Saturday, December 24, 2011

Godzilla's (Xmas) Wishes

This image has been making the rounds on the web this month and with good reason. The image is very unique for the holidays. I mean, who equates Christmas with Godzilla?? But it got me thinking (consider yourself warned! lol) about the alternate views of characters in stories (OK, fairy tales) and how when you put yourself in the shoes of the "lesser" characters you end up with a very different - and often touching - story.

The Godzilla Haiku Tumblr blog is a good example of this. Reading through is not only amusing but touching. In fact, you find yourself starting to feel for the poor monster. Here are just a few examples:

 You can see more (lots more!) at the Godzilla Haiku blog HERE.

My favorite fairy tale retelling from a villains POV completely rocked my world when I read it the first time and made me think twice about a lot of things. It's The Magic Circle by Donna Jo Napoli; an amazing retelling of Hansel and Gretel from the witch's point of view (short review/synopsis at the link).

Ms. Napoli is a master at making me think differently about fairy tales I know well and have read many (many!) retellings of already. She is without doubt one of my favorite fairy tale writers and I wouldn't consider my library complete without her retellings, of which there are many. (Note: not all the books at the link are fairy tale retellings but MANY of them are.)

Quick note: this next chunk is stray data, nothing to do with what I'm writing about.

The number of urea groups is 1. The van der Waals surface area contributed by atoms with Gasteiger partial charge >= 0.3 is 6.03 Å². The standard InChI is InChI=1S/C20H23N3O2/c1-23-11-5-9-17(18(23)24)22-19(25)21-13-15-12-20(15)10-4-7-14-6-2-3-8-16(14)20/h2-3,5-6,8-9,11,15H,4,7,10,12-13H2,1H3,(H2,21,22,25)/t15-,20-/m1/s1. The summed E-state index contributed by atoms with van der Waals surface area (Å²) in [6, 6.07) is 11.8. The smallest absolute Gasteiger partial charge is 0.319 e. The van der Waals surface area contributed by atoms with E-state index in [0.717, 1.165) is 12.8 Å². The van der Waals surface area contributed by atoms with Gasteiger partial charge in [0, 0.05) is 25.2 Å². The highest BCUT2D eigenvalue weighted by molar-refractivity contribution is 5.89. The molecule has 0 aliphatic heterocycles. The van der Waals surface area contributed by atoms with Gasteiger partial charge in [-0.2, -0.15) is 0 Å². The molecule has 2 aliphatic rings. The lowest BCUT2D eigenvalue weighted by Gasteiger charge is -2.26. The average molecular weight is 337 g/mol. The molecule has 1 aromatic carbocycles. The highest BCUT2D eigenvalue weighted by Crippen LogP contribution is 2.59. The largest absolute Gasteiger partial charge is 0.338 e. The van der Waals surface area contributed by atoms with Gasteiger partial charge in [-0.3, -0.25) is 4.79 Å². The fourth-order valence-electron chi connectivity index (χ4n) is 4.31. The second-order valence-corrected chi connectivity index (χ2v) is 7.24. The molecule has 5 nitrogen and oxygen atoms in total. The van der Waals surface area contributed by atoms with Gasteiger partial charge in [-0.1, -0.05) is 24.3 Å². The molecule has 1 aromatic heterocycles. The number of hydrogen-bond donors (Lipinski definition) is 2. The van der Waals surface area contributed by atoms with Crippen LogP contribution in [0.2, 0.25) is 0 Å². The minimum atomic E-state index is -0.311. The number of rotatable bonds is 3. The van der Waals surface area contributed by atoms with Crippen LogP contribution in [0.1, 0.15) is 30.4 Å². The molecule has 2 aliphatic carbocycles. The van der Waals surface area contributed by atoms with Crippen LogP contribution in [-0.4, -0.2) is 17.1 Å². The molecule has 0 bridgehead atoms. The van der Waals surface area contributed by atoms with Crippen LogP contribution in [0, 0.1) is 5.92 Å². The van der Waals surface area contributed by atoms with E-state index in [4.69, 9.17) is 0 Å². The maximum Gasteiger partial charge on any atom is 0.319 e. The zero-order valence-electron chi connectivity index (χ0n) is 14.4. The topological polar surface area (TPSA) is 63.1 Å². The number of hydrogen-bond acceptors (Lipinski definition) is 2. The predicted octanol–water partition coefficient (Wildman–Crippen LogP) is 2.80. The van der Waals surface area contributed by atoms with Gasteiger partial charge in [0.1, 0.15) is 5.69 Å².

Another recommendation of fairy tales from villain POVs is Troll's Eye View by the incredible editing duo Terry Windling and Ellen Datlow. (You simply can't go wrong with any fairy tale collection these women put together!)

Many of you must be thinking this is one of the weirdest holiday posts you've ever read, let alone on a fairy tale blog. Why am I blogging about this the day before Christmas?

Many of you will be spending tonight and/or tomorrow with family - some of whom you love dearly and others who are, shall we say, "more of a challenge".  Family get-togethers are loaded with stress and are hotbeds for misunderstandings and drama. (Hence the plethora of crazy Christmas family dinner movies.) Christmas get-togethers are also prime settings for Christmas magic and have the potential to be some of the most special times you will remember for the rest of your life. It all depends on your approach to the occasion and how you handle the challenges that come your way. (Don't let your eyes glaze over yet - I have a point and it has everything to do with fairy tales!) Magic doesn't depend on the perfect setting, having the decorations all done or having the prefect meal and party. Fairy tales aren't filled with fairies and glitter and magical bling either (contrary to the public idea of fairy tales). Instead they're magical because there's an element of wonder that lifts the story above every day life, giving you a different perspective and making you pay attention to something important and, often, transformative.
Transformation by Rebecca Guay
 If it helps to view your mother-in-law as Godzilla in an apron, monitoring the oven obsessively or seeing your selfish brother who yells at people getting in front of the big screen as a lonely troll retreating under his safe-and-familiar bridge, then do it. You'll be able to better see your own blessings and maybe you might understand those monsters and help them transform back into the princes and princesses they could be.

 May your Christmas be magical in all the good ways and if it isn't, may the power of fairy tale transformation be yours to wield. Happy Holidays!


  1. Merry Christmas to you too.

    Rachel x

  2. @rachelsmith133 Thank you! Hope you have a great New Year too. :)